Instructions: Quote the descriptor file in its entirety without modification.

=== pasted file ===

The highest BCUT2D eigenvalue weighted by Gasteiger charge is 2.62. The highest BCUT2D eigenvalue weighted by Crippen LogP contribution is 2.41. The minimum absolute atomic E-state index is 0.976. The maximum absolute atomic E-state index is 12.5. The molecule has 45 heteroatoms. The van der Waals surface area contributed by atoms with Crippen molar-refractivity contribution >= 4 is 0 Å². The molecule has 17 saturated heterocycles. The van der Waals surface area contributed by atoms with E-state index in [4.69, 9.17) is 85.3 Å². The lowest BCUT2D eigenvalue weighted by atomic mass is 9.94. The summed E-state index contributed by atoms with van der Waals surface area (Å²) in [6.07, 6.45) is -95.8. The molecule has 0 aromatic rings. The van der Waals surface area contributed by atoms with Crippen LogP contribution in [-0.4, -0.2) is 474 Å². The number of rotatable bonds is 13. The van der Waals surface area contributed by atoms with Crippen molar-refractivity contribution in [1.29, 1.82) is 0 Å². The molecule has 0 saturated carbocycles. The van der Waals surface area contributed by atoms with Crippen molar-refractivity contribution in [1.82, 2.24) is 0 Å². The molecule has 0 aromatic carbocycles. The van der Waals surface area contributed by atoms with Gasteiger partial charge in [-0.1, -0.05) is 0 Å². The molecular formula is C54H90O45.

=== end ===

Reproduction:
The highest BCUT2D eigenvalue weighted by Gasteiger charge is 2.62. The highest BCUT2D eigenvalue weighted by Crippen LogP contribution is 2.41. The minimum absolute atomic E-state index is 0.976. The maximum absolute atomic E-state index is 12.5. The molecule has 45 heteroatoms. The van der Waals surface area contributed by atoms with Crippen molar-refractivity contribution >= 4 is 0 Å². The molecule has 17 saturated heterocycles. The van der Waals surface area contributed by atoms with E-state index in [4.69, 9.17) is 85.3 Å². The lowest BCUT2D eigenvalue weighted by atomic mass is 9.94. The summed E-state index contributed by atoms with van der Waals surface area (Å²) in [6.07, 6.45) is -95.8. The molecule has 0 aromatic rings. The van der Waals surface area contributed by atoms with Crippen LogP contribution in [-0.4, -0.2) is 474 Å². The number of rotatable bonds is 13. The van der Waals surface area contributed by atoms with Crippen molar-refractivity contribution in [1.29, 1.82) is 0 Å². The molecule has 0 saturated carbocycles. The van der Waals surface area contributed by atoms with Crippen molar-refractivity contribution in [1.82, 2.24) is 0 Å². The molecule has 0 aromatic carbocycles. The van der Waals surface area contributed by atoms with Gasteiger partial charge in [-0.1, -0.05) is 0 Å². The molecular formula is C54H90O45.